Google's YouTube Buys $40-50 Million Vevo Stake
Nimbit Upgrade Drops Direct-To-Fan Commissions, Adds International

Can Protest Playlists Change The World?

image from en.academic.ruBy Eliot Van Buskirk of

The realistic answer to the above question is “probably not.” Still, we have to give some credit to the organizers of Agit8, an initiative from the anti-poverty foundation, whose board includes Bono, Sheryl Sandberg, and Condoleeza Rice, for a unique, well-executed idea: a Spotify playlist of protest songs that you can filter by topic.

Fancy an anti-Apartheid jam? The Specials’ “Free Nelson Mandela” should suffice. Is war not your thing? Queue up cover versions of CCR’s “Fortunate Son” or Arcade Fire’s “Intervention.” Then, it’s civil rights time, kicked off by Kid Rock’s treatment of “For What It’s Worth” by Buffalo Springfield.

Agit8′s goal with its Protest Songs campaign was to “raise awareness to end extreme poverty Agit8_protest-591x384 before the 39th Annual G8 Summit.” The summit took place on June 18 and 19, and we haven’t read about extreme poverty having ended, awareness having been raised or not. It’s also a bit of a leap to assume that awareness alone can end extreme poverty, but insofar as awareness-raising goes, a nice, filtered playlist appears to be a fine way to go about it.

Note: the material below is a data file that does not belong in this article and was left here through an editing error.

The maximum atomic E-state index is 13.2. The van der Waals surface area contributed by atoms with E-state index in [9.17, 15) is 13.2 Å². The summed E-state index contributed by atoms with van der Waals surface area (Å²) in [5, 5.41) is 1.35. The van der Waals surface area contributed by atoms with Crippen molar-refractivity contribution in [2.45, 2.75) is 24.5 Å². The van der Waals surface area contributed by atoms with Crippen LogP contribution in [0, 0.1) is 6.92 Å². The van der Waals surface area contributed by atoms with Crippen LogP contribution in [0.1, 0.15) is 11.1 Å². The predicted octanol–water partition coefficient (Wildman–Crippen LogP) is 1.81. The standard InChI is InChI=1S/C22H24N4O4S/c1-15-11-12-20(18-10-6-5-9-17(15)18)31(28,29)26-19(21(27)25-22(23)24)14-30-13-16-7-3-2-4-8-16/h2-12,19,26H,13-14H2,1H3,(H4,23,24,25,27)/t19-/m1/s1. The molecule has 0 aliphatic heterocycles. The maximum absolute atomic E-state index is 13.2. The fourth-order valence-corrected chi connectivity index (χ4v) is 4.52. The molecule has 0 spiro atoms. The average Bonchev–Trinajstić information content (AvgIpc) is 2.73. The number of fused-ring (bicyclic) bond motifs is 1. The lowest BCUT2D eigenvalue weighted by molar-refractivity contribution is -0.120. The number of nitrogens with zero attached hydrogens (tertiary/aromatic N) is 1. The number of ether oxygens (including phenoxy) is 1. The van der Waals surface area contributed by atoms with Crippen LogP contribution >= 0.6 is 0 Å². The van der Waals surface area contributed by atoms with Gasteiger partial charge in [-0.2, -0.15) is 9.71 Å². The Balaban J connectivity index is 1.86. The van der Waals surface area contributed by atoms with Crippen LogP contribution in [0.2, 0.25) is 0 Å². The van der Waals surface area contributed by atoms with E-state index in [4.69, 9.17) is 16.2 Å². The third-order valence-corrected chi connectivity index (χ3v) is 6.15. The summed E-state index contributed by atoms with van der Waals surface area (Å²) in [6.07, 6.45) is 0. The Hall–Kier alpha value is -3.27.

The songs play in Spotify, or you can watch the video via YouTube, while reading the lyrics to the song, reading about the original version, looking at photos people have uploaded, and creating customized images based on lyrics from the song, suitable for sharing on social networks to, you know, raise awareness. You also get celebrity protest playlists from Angelique Kidjo, Tom Morello, and Pharell Williams. There’s a wealth of information there, and it’s all nicely laid out and easy to get to, courtesy of F#’s design (the company is “the leader in music-powered digital ad experiences.”

Other than protest songs, the theme of the playlist appears to be connecting modern artists with protest singers of the past. It’s unclear whether music still has the power it once did as a protest medium, but if it does, the fact that it’s delivered by a contextualized Spotify/YouTube web experience with viral lyric sharing, rather than, say, a music festival on a farm in upstate New York, tells us everything we need to know about how the times are a-changin’.


Enhanced by Zemanta